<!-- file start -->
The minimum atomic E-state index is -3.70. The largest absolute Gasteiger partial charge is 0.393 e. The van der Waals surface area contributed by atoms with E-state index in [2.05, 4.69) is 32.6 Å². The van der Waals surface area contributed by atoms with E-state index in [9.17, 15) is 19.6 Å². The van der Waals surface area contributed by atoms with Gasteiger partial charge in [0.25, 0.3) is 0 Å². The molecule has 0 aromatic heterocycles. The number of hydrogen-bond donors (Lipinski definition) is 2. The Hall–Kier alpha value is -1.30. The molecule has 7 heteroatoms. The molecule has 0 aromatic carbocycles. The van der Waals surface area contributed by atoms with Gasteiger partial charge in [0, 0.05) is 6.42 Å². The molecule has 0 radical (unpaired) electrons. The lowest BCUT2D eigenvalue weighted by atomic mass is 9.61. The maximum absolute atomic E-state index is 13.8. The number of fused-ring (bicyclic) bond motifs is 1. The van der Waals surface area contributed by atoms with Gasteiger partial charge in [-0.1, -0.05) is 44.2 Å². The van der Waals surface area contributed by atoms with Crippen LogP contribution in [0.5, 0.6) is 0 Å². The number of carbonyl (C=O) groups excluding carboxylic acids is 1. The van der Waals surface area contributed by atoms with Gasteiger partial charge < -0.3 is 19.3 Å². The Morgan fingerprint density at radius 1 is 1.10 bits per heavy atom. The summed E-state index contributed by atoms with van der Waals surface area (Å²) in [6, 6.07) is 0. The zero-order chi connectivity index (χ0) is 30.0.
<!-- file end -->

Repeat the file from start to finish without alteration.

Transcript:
The minimum atomic E-state index is -3.70. The largest absolute Gasteiger partial charge is 0.393 e. The van der Waals surface area contributed by atoms with E-state index in [2.05, 4.69) is 32.6 Å². The van der Waals surface area contributed by atoms with E-state index in [9.17, 15) is 19.6 Å². The van der Waals surface area contributed by atoms with Gasteiger partial charge in [0.25, 0.3) is 0 Å². The molecule has 0 aromatic heterocycles. The number of hydrogen-bond donors (Lipinski definition) is 2. The Hall–Kier alpha value is -1.30. The molecule has 7 heteroatoms. The molecule has 0 aromatic carbocycles. The van der Waals surface area contributed by atoms with Gasteiger partial charge in [0, 0.05) is 6.42 Å². The molecule has 0 radical (unpaired) electrons. The lowest BCUT2D eigenvalue weighted by atomic mass is 9.61. The maximum absolute atomic E-state index is 13.8. The number of fused-ring (bicyclic) bond motifs is 1. The van der Waals surface area contributed by atoms with Gasteiger partial charge in [-0.1, -0.05) is 44.2 Å². The van der Waals surface area contributed by atoms with Crippen LogP contribution in [0.5, 0.6) is 0 Å². The number of carbonyl (C=O) groups excluding carboxylic acids is 1. The van der Waals surface area contributed by atoms with Gasteiger partial charge < -0.3 is 19.3 Å². The Morgan fingerprint density at radius 1 is 1.10 bits per heavy atom. The summed E-state index contributed by atoms with van der Waals surface area (Å²) in [6, 6.07) is 0. The zero-order chi connectivity index (χ0) is 30.0.